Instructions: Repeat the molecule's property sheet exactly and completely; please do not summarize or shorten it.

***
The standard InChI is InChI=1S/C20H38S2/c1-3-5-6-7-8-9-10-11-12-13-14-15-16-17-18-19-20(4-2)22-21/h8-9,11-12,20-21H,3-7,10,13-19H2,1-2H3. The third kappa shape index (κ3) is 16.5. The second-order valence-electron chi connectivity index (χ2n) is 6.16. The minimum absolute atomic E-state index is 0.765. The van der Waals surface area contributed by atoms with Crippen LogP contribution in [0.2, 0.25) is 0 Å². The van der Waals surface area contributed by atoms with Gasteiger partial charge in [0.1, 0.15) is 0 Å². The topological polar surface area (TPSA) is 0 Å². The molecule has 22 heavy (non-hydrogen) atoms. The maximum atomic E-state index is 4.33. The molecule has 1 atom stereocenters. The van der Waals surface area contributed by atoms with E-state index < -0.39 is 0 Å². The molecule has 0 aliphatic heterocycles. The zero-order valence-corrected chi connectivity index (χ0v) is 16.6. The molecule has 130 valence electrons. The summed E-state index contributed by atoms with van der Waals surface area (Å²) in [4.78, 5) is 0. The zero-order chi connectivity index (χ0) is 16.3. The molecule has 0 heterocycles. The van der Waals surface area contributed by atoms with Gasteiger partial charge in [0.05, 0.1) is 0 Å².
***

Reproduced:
The standard InChI is InChI=1S/C20H38S2/c1-3-5-6-7-8-9-10-11-12-13-14-15-16-17-18-19-20(4-2)22-21/h8-9,11-12,20-21H,3-7,10,13-19H2,1-2H3. The third kappa shape index (κ3) is 16.5. The second-order valence-electron chi connectivity index (χ2n) is 6.16. The minimum absolute atomic E-state index is 0.765. The van der Waals surface area contributed by atoms with Crippen LogP contribution in [0.2, 0.25) is 0 Å². The van der Waals surface area contributed by atoms with Gasteiger partial charge in [0.1, 0.15) is 0 Å². The topological polar surface area (TPSA) is 0 Å². The molecule has 22 heavy (non-hydrogen) atoms. The maximum atomic E-state index is 4.33. The molecule has 1 atom stereocenters. The van der Waals surface area contributed by atoms with E-state index < -0.39 is 0 Å². The molecule has 0 aliphatic heterocycles. The zero-order valence-corrected chi connectivity index (χ0v) is 16.6. The molecule has 130 valence electrons. The summed E-state index contributed by atoms with van der Waals surface area (Å²) in [4.78, 5) is 0. The zero-order chi connectivity index (χ0) is 16.3. The molecule has 0 heterocycles. The van der Waals surface area contributed by atoms with Gasteiger partial charge in [0.05, 0.1) is 0 Å².